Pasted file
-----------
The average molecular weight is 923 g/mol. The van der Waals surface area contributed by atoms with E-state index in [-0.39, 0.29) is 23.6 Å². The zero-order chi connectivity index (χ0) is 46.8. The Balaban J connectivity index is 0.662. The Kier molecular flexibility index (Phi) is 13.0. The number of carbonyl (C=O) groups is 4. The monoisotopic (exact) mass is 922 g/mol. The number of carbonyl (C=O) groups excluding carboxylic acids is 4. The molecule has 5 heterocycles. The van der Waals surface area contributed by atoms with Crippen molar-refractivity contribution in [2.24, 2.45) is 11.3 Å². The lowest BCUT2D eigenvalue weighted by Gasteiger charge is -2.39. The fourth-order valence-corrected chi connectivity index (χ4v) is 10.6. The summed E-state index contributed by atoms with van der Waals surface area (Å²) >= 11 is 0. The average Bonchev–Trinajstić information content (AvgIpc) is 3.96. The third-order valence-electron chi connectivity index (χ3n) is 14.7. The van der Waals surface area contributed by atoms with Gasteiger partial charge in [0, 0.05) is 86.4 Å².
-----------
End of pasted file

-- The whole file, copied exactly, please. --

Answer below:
The average molecular weight is 923 g/mol. The van der Waals surface area contributed by atoms with E-state index in [-0.39, 0.29) is 23.6 Å². The zero-order chi connectivity index (χ0) is 46.8. The Balaban J connectivity index is 0.662. The Kier molecular flexibility index (Phi) is 13.0. The number of carbonyl (C=O) groups is 4. The monoisotopic (exact) mass is 922 g/mol. The number of carbonyl (C=O) groups excluding carboxylic acids is 4. The molecule has 5 heterocycles. The van der Waals surface area contributed by atoms with Crippen molar-refractivity contribution in [2.24, 2.45) is 11.3 Å². The lowest BCUT2D eigenvalue weighted by Gasteiger charge is -2.39. The fourth-order valence-corrected chi connectivity index (χ4v) is 10.6. The summed E-state index contributed by atoms with van der Waals surface area (Å²) >= 11 is 0. The average Bonchev–Trinajstić information content (AvgIpc) is 3.96. The third-order valence-electron chi connectivity index (χ3n) is 14.7. The van der Waals surface area contributed by atoms with Gasteiger partial charge in [0, 0.05) is 86.4 Å².